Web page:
Programme training was provided to all nurses, nurse directors and patient care assistants. An external consultant provided an online introductory module, followed by group training and one-on-one coaching and mentoring at the bedside. Training emphasised completing the mobility assessment to identify equipment needed, documenting the patient's mobility status and communicating patient mobility status during hand-off, and when a patient interacted with additional direct care providers. Additional training resources included laminated instructional cards at the bedside, instructions placed on all portable equipment and a ‘decision guide’. New employees were (and continue to be) oriented by ‘unit champions’ in a simulation laboratory. The hospital back-filled employees so staff could attend training during work hours. Identified unit champions received additional training to support their roles as ‘go to resources’.
The hospital implemented an internal marketing campaign to ensure programme visibility, including emails, an internal newsletter, recognition awards, rolling messages posted to TV monitors and presentations on programme progress to key committees within the hospital. The team also developed patient education materials for patients, family members and visitors that communicated programme goals and benefits.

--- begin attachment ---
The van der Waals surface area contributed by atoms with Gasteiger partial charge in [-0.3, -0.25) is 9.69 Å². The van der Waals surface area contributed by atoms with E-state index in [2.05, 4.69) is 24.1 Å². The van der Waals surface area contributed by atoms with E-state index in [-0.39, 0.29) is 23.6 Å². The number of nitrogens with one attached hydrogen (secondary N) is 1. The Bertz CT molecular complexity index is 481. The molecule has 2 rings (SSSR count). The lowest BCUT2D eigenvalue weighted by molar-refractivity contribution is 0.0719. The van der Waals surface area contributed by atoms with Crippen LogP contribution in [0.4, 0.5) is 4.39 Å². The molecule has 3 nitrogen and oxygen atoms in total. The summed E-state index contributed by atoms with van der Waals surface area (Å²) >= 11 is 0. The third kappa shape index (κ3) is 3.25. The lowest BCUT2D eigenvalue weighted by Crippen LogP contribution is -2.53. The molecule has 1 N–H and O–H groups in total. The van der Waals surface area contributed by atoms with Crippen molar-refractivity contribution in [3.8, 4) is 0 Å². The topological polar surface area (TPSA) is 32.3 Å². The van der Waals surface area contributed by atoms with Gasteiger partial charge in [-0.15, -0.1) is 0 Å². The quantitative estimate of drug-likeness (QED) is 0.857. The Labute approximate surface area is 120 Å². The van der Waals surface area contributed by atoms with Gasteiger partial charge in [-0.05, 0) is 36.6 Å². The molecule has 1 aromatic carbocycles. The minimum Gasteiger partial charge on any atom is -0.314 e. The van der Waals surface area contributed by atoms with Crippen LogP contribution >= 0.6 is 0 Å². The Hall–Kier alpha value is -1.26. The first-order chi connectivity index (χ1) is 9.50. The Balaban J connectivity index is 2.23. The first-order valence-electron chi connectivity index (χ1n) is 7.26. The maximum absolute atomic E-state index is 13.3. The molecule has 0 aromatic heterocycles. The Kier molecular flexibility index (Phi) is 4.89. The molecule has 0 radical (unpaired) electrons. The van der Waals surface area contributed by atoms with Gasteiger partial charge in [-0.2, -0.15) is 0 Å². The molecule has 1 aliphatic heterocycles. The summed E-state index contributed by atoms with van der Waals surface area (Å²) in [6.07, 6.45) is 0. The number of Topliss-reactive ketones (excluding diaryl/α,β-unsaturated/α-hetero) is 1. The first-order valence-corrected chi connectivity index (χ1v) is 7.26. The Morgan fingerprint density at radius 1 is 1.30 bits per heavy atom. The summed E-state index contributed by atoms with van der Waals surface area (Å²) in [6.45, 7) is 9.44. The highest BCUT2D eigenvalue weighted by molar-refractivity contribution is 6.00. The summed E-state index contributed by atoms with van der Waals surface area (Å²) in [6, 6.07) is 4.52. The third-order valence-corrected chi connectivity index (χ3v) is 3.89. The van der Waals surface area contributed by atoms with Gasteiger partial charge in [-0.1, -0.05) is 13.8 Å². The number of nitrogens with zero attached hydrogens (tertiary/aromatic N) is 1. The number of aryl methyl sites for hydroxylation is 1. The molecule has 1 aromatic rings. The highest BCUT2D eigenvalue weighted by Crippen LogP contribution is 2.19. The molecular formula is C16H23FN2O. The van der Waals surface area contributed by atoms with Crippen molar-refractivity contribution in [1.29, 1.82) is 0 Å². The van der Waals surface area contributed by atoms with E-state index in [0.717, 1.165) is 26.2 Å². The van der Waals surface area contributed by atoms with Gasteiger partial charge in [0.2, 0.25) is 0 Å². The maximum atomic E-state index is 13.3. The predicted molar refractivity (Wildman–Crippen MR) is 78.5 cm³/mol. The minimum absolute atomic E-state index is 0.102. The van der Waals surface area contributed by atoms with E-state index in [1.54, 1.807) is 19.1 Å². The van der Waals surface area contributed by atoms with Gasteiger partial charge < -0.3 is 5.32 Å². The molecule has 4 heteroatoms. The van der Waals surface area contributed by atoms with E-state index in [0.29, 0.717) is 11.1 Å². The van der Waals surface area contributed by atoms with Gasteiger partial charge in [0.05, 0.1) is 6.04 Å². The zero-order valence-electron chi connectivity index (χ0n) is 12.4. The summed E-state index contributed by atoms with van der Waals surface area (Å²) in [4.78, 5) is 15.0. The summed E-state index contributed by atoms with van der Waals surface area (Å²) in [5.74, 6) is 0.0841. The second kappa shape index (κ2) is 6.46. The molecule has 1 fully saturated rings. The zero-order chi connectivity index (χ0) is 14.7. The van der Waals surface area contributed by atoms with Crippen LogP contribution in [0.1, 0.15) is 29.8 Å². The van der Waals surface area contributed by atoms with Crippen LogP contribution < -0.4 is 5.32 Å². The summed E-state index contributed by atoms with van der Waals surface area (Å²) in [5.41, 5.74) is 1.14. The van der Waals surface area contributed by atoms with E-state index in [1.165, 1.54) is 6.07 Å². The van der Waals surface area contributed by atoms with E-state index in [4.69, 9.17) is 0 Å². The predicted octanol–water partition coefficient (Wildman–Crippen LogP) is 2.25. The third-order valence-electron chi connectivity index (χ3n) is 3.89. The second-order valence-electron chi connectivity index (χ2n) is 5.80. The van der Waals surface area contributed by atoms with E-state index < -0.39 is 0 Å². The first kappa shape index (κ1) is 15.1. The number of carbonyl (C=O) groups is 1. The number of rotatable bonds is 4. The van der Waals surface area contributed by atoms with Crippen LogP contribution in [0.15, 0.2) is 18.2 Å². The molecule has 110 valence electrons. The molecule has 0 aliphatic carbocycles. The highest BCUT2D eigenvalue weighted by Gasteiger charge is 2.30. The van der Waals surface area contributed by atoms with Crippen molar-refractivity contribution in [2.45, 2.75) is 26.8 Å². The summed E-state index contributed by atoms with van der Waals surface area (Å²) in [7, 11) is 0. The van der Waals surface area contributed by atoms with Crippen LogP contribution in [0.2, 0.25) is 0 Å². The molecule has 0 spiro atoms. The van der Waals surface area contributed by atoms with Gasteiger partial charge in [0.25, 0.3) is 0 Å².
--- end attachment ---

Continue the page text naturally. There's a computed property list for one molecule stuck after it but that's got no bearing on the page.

The programme evaluation compared pre–postimplementation data from worker survey's collected at both hospitals before worker training (September 2012–January 2013) and afterwards (March–June 2014).
Eligible workers were employed during 2012, who worked in patient care units under the direction of a nurse manager, worked >20 hours per week (>0.5 full-time equivalent) in Patient Care Services, and had direct patient care responsibilities. These included registered nurses, licensed practical nurses, clinical nurse specialists and patient care assistants. Workers assigned to environmental services and physical medicine staff (eg, physical therapy, occupational therapy) as well as postanaesthesia care, and the nursing float pool were not included.
Worker survey data collection
For Hospital A, we invited a random sample of 33% of eligible workers (866) to complete our online survey. For Hospital B, we also invited a random sample of 33% (785) of all eligible workers except for workers in 8 units where we invited all (482). The 8 units were part of a proof-of-concept trial described previously.18 The survey informed participants that by completing the survey, they indicated consent.